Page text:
August Hedge a gram
This is Jan Brett, and this is my August hedge a gram - the time I take on the
first day of each month to keep in touch with friends about my children's books.
There are many aspects of my profession that I'm enthusiastic about doing, but
none so much as painting away on the final pieces. The book starts as an idea
that I discuss first with my husband Joe and then with my long time editor,
Margaret. Come to think of it, my husband is long time too! Joe is a musician by
background, and is familiar with the creative arts. He gives me a practical
opinion and is very familiar with all my other books. Margaret is a towering
talent, who really understands how a book unfolds.
Sometimes a book sketch will change and morph into quite a different story than
my original idea. Last summer at about this time, on a hot night, the idea of an
animal's Santa sprang into my head with no warning. It was a big surprise. My
idea was to describe in a poetic way how a Snowy Owl Santa would bring presents
to the animals in the wild woods. The owl has long been associated with mystery,
knowledge and human-like roles in stories. Its large eyes placed on the front of
its head and its beautiful plumage have made it a marvelous creature to draw.
The snowy owl nests in Arctic regions, and then some travel quite far South in
winter. We have a population that frequent Logan Airport in Boston, as well as
the beaches of Cape Cod. They've always fascinated me. The snowy owl seem to be
just waiting to become a Santa character. I knew owl's feathers have a soft
leading edge that enables them to fly without sound and that furthered my
inclination to make him the animal's Santa. I e-mailed late at night my longish
poem to Margaret the same night it came to me. The next morning she wrote back
that she loved the idea and she has questions. That is Margaret's nice way of
saying that she thinks the story could be developed more. In all honesty, I felt
my story was ready to go so I had to settle my thoughts and think about it. For
several weeks I would turn over the story in my mind choosing certain characters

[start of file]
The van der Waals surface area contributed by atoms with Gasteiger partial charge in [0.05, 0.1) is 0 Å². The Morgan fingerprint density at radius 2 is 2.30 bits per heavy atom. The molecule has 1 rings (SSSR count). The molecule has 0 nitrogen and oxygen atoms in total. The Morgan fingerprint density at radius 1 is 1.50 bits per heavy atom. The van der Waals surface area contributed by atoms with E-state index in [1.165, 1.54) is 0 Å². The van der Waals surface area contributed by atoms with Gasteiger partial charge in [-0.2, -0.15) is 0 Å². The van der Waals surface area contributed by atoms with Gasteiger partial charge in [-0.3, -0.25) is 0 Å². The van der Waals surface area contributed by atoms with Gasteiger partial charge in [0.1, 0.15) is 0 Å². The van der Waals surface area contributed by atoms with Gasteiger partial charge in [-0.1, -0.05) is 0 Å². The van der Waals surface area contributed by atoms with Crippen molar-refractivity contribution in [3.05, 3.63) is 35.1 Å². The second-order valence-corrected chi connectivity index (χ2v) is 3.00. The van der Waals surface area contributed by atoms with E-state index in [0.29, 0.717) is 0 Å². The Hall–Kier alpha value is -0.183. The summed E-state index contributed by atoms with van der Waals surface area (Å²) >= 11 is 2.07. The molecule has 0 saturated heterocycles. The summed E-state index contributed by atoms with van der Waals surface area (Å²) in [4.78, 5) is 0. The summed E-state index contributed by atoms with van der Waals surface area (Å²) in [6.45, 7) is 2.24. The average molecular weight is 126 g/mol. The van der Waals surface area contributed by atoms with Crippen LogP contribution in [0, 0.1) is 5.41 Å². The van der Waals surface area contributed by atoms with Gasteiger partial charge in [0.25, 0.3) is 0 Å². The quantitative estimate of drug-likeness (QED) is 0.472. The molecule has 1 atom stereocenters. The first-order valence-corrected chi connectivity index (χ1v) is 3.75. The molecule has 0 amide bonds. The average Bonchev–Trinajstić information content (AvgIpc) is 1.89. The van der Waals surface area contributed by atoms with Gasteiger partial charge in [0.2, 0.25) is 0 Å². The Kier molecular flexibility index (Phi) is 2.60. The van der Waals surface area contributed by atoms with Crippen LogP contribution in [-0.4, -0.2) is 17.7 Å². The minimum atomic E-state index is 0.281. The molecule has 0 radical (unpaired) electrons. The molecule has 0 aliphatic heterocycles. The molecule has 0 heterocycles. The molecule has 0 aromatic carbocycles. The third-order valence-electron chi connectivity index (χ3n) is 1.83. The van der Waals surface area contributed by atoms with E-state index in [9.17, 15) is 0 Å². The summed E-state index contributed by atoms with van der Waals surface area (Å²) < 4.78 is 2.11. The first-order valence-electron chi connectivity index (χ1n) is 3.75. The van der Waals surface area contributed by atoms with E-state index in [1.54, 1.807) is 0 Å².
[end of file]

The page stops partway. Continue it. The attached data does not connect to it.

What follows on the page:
to have expanded roles. I needed to create more in the story line department and
give the book some emotion and tension. I've always been excited about how the
common element H2O, water, has transformative powers. It can be a gas, a liquid,
or a solid. I remember a story I read about a boy escaping pursuers across a
huge frozen lake because he was the only one with skates. The Inuit built tall
towers out of rock by using snow to lift them to higher levels as they placed
rock upon rock as the snow got deeper. I decided to make use of the fact that
ice can produce a tone when hit to make a chime. That would be how the animals
would discover who the animal's Santa could be. They set a trap for him, with
warning bells made of ice, so they could see for themselves who was leaving
As a child I remembered being in the upstairs bedroom I shared with my sister
straining to hear the sound of reindeer hooves on the roof or maybe reindeer
bells. All those years ago people didn't have snow tires, so to create traction
on the snowy streets they put special chains on their tires. The chains made a
pleasant jingly sound, especially late at night when the lone car drove past.
I'm sure I wasn't the only child who heard the jingle and thought "reindeer"!!
As I worked on my manuscript I really felt like I was just going through the
motions until finally the story became something else. I don't like to admit it
took another person to push me, but that's what happened on this book. I am
grateful to work with an editor who I can trust. Now, that the hardest part is
done, I can enjoy painting the illustrations.
If you're working on a creative project you know it is hard to juggle your ideas
and be open to constructive criticism too. The important thing is the goal of a
good book, and to me that's the important goal.
Happy reading and happy creating,
Your friend, Jan